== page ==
- Ride a bike you’re confident in and on. Before heading out on a tour farther than a few miles from home, it’s wise to spend some time on the bike so that you’re comfortable on it. If you don’t know how to adjust the seat, go to a bike shop that will help you. Get familiar with the sensitivity of your brakes and gear system and the range of gears you’re most comfortable with in various circumstances.
- A bit of advance preparation is a good idea. The more riding you do before the trip the happier you’ll be on the trip. Give yourself time to build up to the daily distance expectation of the trip. Your muscles and your butt will thank you for it.
- Pack the following:
- A water bottle. Especially in heat, you’ll go through one or three a day.
- A helmet of good quality that fits right.
- Sun block and sun glasses.
- Lights, reflectors, and bell on your bike.
- Cycling gear: gloves that are padded in the palm, padded and tested cycling shorts, Dri-Fit long sleeve white crew neck top to keep sun off your skin and control your body temperature, and rain gear.
- Plan for your nutrition. Research before you go to find out what the local snacks are. Explore the local grocery stores when you’re there. You’ll need snacks as you ride. You might want to bring protein with you to make sure you have what you need.
- Get familiar with your bike. While it’s unlikely that you’ll have to do repairs on the road, it is helpful if you know how to change a tire or tighten a cable. If you go with a group, your bike will be provided for you and your leader will take care of this, however, if you’re on your own, a bit of knowledge could be very valuable.
- Stay close to home when training. If you’re planning a long ride, map out a route that doesn’t take you too far from home. Twenty kilometers away from home and back could be 12 km away in a big circle. The circle gives you almost the same distance.
- Or, at least, stay close to civilization. While being far from civilization may be appealing, seeing a person now and then can be reassuring. Stick to trails and roads that are used by others.
- Trails first, roads with paved shoulders second. Know your priorities when cycling: trails that are designed for touring. The rail trails that are all over North America are wonderful and safe since you’re not competing with any traffic. If you’re planning on road biking, check to make sure that your route has a decent paved shoulder. If a road does not have a paved shoulder, limit the amount of time you’ll be on it.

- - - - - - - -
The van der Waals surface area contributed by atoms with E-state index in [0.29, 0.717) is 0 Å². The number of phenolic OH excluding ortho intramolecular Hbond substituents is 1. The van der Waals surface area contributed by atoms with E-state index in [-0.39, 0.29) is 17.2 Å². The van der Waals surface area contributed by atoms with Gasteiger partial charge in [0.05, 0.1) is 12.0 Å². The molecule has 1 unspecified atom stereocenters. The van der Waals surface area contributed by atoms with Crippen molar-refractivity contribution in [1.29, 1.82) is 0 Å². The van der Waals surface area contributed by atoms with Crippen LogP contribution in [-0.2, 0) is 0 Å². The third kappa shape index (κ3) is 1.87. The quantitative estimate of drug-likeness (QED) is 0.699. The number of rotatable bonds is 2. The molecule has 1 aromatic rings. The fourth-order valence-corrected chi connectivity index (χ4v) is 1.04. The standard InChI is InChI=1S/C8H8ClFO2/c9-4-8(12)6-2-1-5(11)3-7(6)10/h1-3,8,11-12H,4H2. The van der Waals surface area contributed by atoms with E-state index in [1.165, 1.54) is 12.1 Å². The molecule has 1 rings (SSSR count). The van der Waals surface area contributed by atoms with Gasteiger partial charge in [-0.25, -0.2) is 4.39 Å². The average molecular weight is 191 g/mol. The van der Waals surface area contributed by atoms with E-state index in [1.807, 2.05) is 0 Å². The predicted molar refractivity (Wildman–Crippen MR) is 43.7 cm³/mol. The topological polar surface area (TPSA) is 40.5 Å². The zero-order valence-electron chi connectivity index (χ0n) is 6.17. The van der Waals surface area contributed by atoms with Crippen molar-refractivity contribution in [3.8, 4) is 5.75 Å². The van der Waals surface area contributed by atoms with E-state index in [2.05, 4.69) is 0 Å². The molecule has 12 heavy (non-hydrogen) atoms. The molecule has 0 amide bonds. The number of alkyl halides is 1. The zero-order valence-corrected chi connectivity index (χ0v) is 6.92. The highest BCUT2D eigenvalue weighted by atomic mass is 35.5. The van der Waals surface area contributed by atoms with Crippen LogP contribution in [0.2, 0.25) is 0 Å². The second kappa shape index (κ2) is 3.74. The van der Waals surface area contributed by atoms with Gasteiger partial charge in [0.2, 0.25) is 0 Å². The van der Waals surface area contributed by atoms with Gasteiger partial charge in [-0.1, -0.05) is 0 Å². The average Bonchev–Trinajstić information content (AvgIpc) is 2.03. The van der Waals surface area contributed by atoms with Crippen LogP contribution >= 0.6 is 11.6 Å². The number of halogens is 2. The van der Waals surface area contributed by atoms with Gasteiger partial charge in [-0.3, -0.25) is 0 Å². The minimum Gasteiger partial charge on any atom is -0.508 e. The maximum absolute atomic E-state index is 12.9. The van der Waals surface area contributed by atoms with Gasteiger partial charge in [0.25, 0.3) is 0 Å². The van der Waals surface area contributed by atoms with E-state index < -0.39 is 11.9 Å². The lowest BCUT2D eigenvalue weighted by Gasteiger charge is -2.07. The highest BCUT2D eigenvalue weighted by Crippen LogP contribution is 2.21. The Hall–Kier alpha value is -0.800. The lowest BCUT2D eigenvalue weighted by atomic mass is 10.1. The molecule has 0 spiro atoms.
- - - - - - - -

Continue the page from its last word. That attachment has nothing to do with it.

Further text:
- Carry ID and emergency information. Just in case something happens and you’re not able to speak for yourself, make sure that you’re carrying identification and information on who to contact in case of an emergency.
- Carry a charged mobile phone. A mobile phone is now a basic safety device for any sort of travel. Have your phone charged and with you in case you need support.
- Basic repair kit. You can do a lot of riding in one gear, with one set of brakes, or with a missing pedal, but a flat tire is almost impossible to ride with. At minimum, carry a small repair kit and pump.
- Have communication options. Carrying your charged phone with you on a cycling trip is the easiest way to stay in touch when traveling solo. If, however, you are cycling somewhere where it is unlikely that you’ll have service, using an app such as Close Circle, which has a tracker and SOS service among its features, is a good idea.
Five Things Not to Worry About
- Keeping up. The physical demands of your trip depend on the trip you plan or choose. You don’t have to be an athlete to tour by bike but you do need to be in decent shape. Easy trips are usually 20-30 km/day while moderate trips are 40-50 km/day.
- Managing your stuff. Saddle bags for bikes are called panniers and they hold an amazing amount. A pannier on each side of your back wheel will hold about the same as a carry-on bag. You can also get bags for your front wheels, handlebars, and more. However, if you take a tour with a tour company, your bags will likely be transported for you.
- Getting lost. If you plan your route without a lot of preparatory research, have a map and GPS with you. That will make it pretty difficult to get lost. On an organized tour there will also be a trip leader and sometimes a sweep van to catch anyone who may have fallen behind.
- Missing the highlights. At 20-30 km a day you are only riding for two to three hours. This leaves plenty of time for stopping off and checking out the sights along the way.
- The expense. Hey, you’re providing your own transportation. How expensive can a cycling trip be? Even a tour doesn’t have to be expensive, though some are far more affordable than others.